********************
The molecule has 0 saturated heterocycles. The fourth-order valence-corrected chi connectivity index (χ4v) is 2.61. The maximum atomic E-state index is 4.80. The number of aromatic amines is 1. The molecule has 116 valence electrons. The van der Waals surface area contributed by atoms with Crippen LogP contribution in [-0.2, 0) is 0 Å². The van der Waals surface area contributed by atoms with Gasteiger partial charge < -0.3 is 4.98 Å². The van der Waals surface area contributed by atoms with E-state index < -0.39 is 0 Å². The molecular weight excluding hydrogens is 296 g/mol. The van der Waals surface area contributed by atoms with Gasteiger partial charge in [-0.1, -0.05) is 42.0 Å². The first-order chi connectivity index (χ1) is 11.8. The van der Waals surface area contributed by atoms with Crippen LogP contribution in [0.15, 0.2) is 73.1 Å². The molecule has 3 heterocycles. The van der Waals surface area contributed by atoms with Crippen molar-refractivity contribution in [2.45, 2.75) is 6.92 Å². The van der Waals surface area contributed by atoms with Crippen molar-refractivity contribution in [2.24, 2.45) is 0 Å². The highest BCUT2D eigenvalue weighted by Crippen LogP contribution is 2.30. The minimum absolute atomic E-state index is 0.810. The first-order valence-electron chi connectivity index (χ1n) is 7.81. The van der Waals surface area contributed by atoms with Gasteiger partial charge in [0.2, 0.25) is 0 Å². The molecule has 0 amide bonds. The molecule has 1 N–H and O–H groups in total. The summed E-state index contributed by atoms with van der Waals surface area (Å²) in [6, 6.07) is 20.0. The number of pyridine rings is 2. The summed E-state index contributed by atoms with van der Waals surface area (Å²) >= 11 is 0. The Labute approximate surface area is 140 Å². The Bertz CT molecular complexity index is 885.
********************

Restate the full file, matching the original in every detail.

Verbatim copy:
The molecule has 0 saturated heterocycles. The fourth-order valence-corrected chi connectivity index (χ4v) is 2.61. The maximum atomic E-state index is 4.80. The number of aromatic amines is 1. The molecule has 116 valence electrons. The van der Waals surface area contributed by atoms with Crippen LogP contribution in [-0.2, 0) is 0 Å². The van der Waals surface area contributed by atoms with Gasteiger partial charge < -0.3 is 4.98 Å². The van der Waals surface area contributed by atoms with E-state index < -0.39 is 0 Å². The molecular weight excluding hydrogens is 296 g/mol. The van der Waals surface area contributed by atoms with Gasteiger partial charge in [-0.1, -0.05) is 42.0 Å². The first-order chi connectivity index (χ1) is 11.8. The van der Waals surface area contributed by atoms with Crippen LogP contribution in [0.15, 0.2) is 73.1 Å². The molecule has 3 heterocycles. The van der Waals surface area contributed by atoms with Crippen molar-refractivity contribution in [2.45, 2.75) is 6.92 Å². The van der Waals surface area contributed by atoms with Crippen molar-refractivity contribution in [2.24, 2.45) is 0 Å². The highest BCUT2D eigenvalue weighted by Crippen LogP contribution is 2.30. The minimum absolute atomic E-state index is 0.810. The first-order valence-electron chi connectivity index (χ1n) is 7.81. The van der Waals surface area contributed by atoms with Gasteiger partial charge in [0.2, 0.25) is 0 Å². The molecule has 0 amide bonds. The molecule has 1 N–H and O–H groups in total. The summed E-state index contributed by atoms with van der Waals surface area (Å²) in [6, 6.07) is 20.0. The number of pyridine rings is 2. The summed E-state index contributed by atoms with van der Waals surface area (Å²) >= 11 is 0. The Labute approximate surface area is 140 Å². The Bertz CT molecular complexity index is 885.